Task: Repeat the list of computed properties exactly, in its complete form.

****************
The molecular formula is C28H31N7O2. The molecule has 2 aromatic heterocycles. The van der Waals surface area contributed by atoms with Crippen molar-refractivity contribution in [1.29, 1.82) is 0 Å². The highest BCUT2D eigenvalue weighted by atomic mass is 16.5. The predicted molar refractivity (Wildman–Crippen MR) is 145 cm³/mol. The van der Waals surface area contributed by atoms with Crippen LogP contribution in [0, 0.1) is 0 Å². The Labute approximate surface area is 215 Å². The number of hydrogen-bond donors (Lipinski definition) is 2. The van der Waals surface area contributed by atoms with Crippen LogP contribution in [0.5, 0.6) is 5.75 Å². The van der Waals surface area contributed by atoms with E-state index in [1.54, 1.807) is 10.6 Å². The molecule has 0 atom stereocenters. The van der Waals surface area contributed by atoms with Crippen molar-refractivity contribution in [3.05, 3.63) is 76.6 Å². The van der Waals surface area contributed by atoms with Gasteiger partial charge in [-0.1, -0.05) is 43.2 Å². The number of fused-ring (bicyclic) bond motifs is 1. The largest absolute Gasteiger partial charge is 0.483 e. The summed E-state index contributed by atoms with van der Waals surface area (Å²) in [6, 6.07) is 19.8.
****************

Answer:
The molecular formula is C28H31N7O2. The molecule has 2 aromatic heterocycles. The van der Waals surface area contributed by atoms with Crippen molar-refractivity contribution in [1.29, 1.82) is 0 Å². The highest BCUT2D eigenvalue weighted by atomic mass is 16.5. The predicted molar refractivity (Wildman–Crippen MR) is 145 cm³/mol. The van der Waals surface area contributed by atoms with Crippen LogP contribution in [0, 0.1) is 0 Å². The Labute approximate surface area is 215 Å². The number of hydrogen-bond donors (Lipinski definition) is 2. The van der Waals surface area contributed by atoms with Crippen LogP contribution in [0.5, 0.6) is 5.75 Å². The van der Waals surface area contributed by atoms with E-state index in [1.54, 1.807) is 10.6 Å². The molecule has 0 atom stereocenters. The van der Waals surface area contributed by atoms with Crippen molar-refractivity contribution in [3.05, 3.63) is 76.6 Å². The van der Waals surface area contributed by atoms with Gasteiger partial charge in [-0.1, -0.05) is 43.2 Å². The number of fused-ring (bicyclic) bond motifs is 1. The largest absolute Gasteiger partial charge is 0.483 e. The summed E-state index contributed by atoms with van der Waals surface area (Å²) in [6, 6.07) is 19.8.